The true meaning of Christmas(‘s date)

nativityCommon knowledge has it that many years ago, some Pope picked December 25 in order to eclipse Pagan celebrations. I myself believed this for a while, but it turns out this particular theory lacks any early witnesses to it, which is enough to kill it for me. Besides, the true story is weirder, which is another point in its favor.

Back in 200AD, Tertullian reported the date of the crucifixion as March 25, a calculation that seems to have been widely accepted. This, of course, is precisely 9 months before December 25. The idea is that Jesus’ death and his conception must have been on the same day. As Augustine put it, “[Jesus] is believed to have been conceived on the 25th of March, upon which day also he suffered; so the womb of the Virgin, in which he was conceived, where no one of mortals was begotten, corresponds to the new grave in which he was buried, wherein was never man laid, neither before him nor since. But he was born, according to tradition, upon December the 25th.”

The Eastern church used much the same method, but arrived at January 6 instead because they were using a different calendar. Armenians still celebrate Christmas on this date. This way of thinking is odd to our modern minds, which are much more comfortable with the idea of picking dates to steal other people’s holidays, but “early”1 Christians would have been more influenced by ancient Jewish notions that great events could be expected almost cyclically, at the same of year.

Read here for more details.

1 We don’t see references to Christmas’s date until the fourth century. Compared to us, these are indeed early Christians, but keep in mind that you yourself are seperated from America’s founding by just over 200 years. If a man in 300AD is an early Christian, then you are an early American2, and so are your descendants 100 years from now.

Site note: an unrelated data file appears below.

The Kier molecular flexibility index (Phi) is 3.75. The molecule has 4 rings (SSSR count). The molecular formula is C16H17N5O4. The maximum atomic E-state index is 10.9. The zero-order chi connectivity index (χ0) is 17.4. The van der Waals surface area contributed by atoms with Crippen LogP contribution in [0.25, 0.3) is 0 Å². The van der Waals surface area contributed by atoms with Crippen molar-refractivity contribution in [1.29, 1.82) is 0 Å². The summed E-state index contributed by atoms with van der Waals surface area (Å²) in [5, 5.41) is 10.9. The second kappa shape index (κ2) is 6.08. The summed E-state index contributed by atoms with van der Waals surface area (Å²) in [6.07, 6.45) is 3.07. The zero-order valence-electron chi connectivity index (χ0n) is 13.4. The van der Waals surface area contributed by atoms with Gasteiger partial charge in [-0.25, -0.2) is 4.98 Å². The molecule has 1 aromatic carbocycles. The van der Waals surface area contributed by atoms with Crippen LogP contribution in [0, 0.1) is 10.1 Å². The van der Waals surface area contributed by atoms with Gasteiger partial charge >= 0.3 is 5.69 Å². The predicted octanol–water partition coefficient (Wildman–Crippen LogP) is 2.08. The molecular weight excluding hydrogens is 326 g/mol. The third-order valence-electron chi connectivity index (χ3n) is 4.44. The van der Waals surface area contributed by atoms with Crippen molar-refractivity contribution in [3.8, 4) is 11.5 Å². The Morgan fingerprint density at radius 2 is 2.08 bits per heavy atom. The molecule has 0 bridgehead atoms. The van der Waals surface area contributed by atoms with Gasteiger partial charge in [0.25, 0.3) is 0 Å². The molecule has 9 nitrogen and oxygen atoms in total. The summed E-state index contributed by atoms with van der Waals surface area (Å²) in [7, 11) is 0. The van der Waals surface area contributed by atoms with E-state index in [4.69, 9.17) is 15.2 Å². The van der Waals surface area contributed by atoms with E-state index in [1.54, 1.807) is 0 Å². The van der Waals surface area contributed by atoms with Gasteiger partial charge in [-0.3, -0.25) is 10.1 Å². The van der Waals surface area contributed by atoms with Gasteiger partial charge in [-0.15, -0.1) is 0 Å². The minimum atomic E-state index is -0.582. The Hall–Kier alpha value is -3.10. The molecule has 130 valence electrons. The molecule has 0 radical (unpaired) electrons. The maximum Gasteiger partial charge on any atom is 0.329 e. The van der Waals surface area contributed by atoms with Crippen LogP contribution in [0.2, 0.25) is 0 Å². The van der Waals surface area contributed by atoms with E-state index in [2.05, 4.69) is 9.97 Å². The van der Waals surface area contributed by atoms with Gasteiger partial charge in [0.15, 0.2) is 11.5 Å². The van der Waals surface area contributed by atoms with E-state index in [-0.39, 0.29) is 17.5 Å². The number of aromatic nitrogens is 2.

2 Unless, this being the internet, you’re not an American at all. Just go with it.

Hate is strong and mocks the song of “Peace on Earth”

There is no peace on earthIt’s Christmas time, and therefore Christmas music time. On a lark, I went to Grooveshark and pulled up about a dozen different renditions of the superb “I Heard the Bells on Christmas Day.”

Awful, all of them. Even Johnny Cash fell short. Elvis came the closest, but in the end, only Casting Crowns has gotten this one right. Any version of this song which qualifies as “easy listening” is an abomination, and sadly that seems to be how the carol has been performed up until very recently.

The poem Christmas Bells is decidedly not easy listening. It is written by a man who had watched his wife burn to death in front of him. It is about his son, who has been severely wounded far from home, and may never return. It is about the brutal enslavement of millions of human beings. It is about the worst war in the country’s history, pitting brother against brother and tearing a still-new nation apart. It is about defiantly declaring “Peace on Earth” despite all of this.

It is about Christmas.

Christ did not come to offer an easy, flowery peace. He came to die. Christmas is the story of an invasion into enemy territory. Christ offers the peace of a good fight fought to the death, long past any hope of success, and yet won all the same. It absurdly declares “peace on earth” as innocents are slaughtered, just as the bells madly declared “peace” when the country was hopeless divided in civil war.

God is not dead, nor does He sleep!
The Wrong shall fail,
The Right prevail,
With peace on earth, good-will to men!